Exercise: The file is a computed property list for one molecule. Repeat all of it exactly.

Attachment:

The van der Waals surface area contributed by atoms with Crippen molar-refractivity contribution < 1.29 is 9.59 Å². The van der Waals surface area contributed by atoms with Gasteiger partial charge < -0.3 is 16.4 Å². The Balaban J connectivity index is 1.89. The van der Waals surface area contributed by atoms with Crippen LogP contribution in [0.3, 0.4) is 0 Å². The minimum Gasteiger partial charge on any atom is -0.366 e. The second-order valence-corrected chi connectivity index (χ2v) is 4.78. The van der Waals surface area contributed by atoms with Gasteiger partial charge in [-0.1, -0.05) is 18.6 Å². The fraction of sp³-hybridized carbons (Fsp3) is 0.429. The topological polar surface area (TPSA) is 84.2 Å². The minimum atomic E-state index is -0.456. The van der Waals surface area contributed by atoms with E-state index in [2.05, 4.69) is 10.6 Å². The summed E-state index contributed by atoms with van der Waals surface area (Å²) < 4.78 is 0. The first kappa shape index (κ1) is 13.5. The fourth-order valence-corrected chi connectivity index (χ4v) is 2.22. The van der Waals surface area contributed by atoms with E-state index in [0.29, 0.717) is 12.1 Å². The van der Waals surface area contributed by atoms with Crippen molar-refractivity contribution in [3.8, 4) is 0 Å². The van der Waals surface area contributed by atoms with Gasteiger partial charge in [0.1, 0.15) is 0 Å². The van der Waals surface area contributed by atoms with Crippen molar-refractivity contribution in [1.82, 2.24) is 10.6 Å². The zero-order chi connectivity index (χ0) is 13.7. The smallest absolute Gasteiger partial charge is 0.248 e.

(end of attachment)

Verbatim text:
The van der Waals surface area contributed by atoms with Crippen molar-refractivity contribution < 1.29 is 9.59 Å². The van der Waals surface area contributed by atoms with Gasteiger partial charge < -0.3 is 16.4 Å². The Balaban J connectivity index is 1.89. The van der Waals surface area contributed by atoms with Crippen LogP contribution in [0.3, 0.4) is 0 Å². The minimum Gasteiger partial charge on any atom is -0.366 e. The second-order valence-corrected chi connectivity index (χ2v) is 4.78. The van der Waals surface area contributed by atoms with Gasteiger partial charge in [-0.1, -0.05) is 18.6 Å². The fraction of sp³-hybridized carbons (Fsp3) is 0.429. The topological polar surface area (TPSA) is 84.2 Å². The minimum atomic E-state index is -0.456. The van der Waals surface area contributed by atoms with E-state index in [2.05, 4.69) is 10.6 Å². The summed E-state index contributed by atoms with van der Waals surface area (Å²) < 4.78 is 0. The first kappa shape index (κ1) is 13.5. The fourth-order valence-corrected chi connectivity index (χ4v) is 2.22. The van der Waals surface area contributed by atoms with E-state index in [0.29, 0.717) is 12.1 Å². The van der Waals surface area contributed by atoms with Crippen molar-refractivity contribution in [3.8, 4) is 0 Å². The van der Waals surface area contributed by atoms with Gasteiger partial charge in [0.1, 0.15) is 0 Å². The van der Waals surface area contributed by atoms with Crippen molar-refractivity contribution in [1.82, 2.24) is 10.6 Å². The zero-order chi connectivity index (χ0) is 13.7. The smallest absolute Gasteiger partial charge is 0.248 e.